China launched first real-time carbon emissions monitoring system for power companies in Jiangsu province in May 2021. Power companies’ carbon emission were previously calculated mainly based on coal consumption; the new system can conduct real-time monitoring of carbon emission.

Key approach: A gradual replacement of fossil energy with non-fossil energy is the key to reach the ambitious carbon reduction goals. Major increase in carbon emission during 2015 to 2020 came from petroleum and natural gas consumption. To transition away from a fossil energy-dominant structure to a non-fossil one, China needs to control total energy consumption and develop non-fossil energy to meet the incremental demands for 2021 to 2025.

Key challenge: As urbanization continues and the middle class expands in China, the growth of consumption-related emissions will remain strong, especially energy use by automobiles and houses. The climate commitments must be realized in a way that will not affect people’s quality of life.

The deadline is tight. According to research sponsored by the Energy Foundation, the building and industrial sectors need to achieve peak emissions by 2025 and the transportation sector by 2030–35. For the power sector, carbon emissions should peak and decline rapidly as soon as possible before 2025 to support other sectors while safeguarding energy use.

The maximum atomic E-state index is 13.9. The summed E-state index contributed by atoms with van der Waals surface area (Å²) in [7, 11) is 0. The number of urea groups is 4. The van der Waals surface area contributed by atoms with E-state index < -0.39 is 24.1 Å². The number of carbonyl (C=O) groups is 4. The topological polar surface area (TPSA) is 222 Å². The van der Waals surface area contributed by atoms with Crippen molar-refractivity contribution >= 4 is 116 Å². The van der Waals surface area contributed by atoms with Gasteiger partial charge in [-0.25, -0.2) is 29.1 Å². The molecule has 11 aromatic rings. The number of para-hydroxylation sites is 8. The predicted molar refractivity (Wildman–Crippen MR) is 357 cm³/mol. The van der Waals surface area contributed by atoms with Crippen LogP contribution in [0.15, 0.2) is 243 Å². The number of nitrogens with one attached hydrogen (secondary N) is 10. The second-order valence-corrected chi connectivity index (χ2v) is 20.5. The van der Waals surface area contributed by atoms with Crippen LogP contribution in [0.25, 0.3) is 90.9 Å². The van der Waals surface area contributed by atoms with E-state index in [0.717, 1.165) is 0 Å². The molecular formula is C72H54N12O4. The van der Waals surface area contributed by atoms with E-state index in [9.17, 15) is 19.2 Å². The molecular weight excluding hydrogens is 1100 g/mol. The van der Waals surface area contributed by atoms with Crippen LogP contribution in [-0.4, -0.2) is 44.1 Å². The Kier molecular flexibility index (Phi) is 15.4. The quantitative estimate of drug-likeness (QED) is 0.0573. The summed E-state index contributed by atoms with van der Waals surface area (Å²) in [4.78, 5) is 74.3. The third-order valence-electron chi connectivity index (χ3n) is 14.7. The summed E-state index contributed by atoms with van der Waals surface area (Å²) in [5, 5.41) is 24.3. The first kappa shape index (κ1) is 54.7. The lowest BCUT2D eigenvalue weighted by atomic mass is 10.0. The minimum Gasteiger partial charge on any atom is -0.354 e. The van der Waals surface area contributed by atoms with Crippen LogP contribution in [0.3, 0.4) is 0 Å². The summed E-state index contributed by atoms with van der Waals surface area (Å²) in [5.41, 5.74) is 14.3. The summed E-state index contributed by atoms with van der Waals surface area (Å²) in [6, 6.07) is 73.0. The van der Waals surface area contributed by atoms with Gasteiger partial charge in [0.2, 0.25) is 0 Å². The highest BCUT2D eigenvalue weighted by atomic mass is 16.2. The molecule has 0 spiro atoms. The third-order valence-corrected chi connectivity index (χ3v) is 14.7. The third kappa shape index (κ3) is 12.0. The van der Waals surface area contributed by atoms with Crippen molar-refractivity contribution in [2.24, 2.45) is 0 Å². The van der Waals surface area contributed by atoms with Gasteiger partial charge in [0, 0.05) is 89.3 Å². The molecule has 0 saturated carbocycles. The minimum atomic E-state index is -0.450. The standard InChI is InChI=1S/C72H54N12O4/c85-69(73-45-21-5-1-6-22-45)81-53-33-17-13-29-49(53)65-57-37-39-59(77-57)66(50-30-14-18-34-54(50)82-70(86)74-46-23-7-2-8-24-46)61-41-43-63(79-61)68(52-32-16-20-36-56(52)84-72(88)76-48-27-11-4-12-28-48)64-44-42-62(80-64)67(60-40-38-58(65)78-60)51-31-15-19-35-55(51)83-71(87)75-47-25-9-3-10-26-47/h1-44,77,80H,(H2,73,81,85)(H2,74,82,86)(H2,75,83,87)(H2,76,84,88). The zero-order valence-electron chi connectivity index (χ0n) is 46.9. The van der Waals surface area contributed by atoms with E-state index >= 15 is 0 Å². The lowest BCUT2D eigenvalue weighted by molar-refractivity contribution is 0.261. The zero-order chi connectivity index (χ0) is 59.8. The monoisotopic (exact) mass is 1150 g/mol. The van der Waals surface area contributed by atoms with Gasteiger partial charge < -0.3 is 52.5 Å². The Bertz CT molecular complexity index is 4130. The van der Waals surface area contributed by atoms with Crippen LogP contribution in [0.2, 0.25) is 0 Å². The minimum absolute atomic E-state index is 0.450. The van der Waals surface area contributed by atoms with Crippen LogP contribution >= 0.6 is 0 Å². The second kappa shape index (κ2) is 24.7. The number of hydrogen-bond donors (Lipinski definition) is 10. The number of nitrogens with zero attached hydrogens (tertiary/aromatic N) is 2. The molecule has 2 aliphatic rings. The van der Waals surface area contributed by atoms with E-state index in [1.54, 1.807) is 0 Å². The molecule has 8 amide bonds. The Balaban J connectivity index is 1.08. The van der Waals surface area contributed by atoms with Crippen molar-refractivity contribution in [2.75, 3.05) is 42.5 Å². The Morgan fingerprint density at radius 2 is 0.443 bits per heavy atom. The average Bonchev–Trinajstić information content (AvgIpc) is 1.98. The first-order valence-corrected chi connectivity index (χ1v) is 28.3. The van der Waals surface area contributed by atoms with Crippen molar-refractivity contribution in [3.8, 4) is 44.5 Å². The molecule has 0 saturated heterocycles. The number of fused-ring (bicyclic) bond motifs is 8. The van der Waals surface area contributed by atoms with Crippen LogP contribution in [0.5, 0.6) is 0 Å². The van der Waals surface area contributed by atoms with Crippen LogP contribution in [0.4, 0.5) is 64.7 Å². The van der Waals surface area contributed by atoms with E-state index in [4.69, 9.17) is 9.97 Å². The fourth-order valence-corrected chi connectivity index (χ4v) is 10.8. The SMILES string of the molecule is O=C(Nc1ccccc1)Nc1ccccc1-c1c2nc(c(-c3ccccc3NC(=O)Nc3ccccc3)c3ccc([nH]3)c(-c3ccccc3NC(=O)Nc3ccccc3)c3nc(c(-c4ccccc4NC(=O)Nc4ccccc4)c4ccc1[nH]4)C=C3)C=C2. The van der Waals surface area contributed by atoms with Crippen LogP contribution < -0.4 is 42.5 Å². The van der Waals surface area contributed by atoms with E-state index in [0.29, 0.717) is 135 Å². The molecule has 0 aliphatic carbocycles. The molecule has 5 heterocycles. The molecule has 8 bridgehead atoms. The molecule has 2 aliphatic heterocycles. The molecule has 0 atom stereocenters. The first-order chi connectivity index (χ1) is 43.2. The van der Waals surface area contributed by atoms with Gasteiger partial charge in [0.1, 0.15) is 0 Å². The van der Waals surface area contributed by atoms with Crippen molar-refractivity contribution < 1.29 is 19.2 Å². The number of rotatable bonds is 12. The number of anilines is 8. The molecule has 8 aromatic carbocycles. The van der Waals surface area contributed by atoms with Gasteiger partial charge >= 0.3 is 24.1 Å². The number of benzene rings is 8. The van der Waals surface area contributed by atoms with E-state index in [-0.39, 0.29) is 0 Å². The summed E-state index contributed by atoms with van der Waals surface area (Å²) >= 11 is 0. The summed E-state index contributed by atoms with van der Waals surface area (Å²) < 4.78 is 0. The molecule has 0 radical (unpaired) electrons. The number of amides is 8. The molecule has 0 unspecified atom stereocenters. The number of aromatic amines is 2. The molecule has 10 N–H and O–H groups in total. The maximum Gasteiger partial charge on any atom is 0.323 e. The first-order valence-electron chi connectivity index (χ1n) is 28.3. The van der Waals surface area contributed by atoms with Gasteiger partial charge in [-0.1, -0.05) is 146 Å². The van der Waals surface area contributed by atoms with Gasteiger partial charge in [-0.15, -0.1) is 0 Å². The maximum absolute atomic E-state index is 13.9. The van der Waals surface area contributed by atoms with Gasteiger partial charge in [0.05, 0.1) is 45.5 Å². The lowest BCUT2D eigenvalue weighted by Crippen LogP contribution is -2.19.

Key policy-makers: Ministry of Ecology and Environment (MEE) is the main agency responsible for issuing policies related to climate change and the carbon goals, including setting up and managing the highly anticipated national carbon emission trading market. National Development and Reform Commission (NDRC) is in charge of drafting policies on a macro level, it also focuses on resource conservation and energy-saving issues. The central bank leads green finance-related work.


Beijing 2022 Olympics to be powered by 100% renewable energy

Green power supply, green venue construction and low-carbon transportation are among the measures that Beijing 2022 is taking in order to honor its promise of hosting a green game.

To realize the vision of making the Beijing 2022 Winter Olympic Games the first Olympic Games in history at which all venues are powered by green and renewable energy, the State Grid Beijing Electric Power Company has developed new facilities to supply the event with reliable and green electricity.

Zhangbei, rich in wind and solar power resources, is a large, state-planned, renewable energy base. Zhangbei flexible DC grid pilot project will support the connection of Zhangjiakou’s green power with Beijing’s power grid, transmitting approximately 14 billion kilowatt-hours of green power to Beijing annually.

The green power from Zhangbei will directly be supplied to the venues in Beijing and Yanqing competition areas during the Olympics. The venues in Zhangjiakou will also use the locally generated green power. This means Beijing Winter Olympics will be the first Olympic Games to power all the venues with green power.

After going into operation, the project is expected to save 4.9 million tons of standard coal and reduce carbon dioxide emissions by 12.8 million tons annually.

Beijing’s commitment in reducing carbon footprint is also seen in the 2022 Games’ full use of venues from the 2008 Summer Games, which effectively saved space and reduced the waste caused by demolition.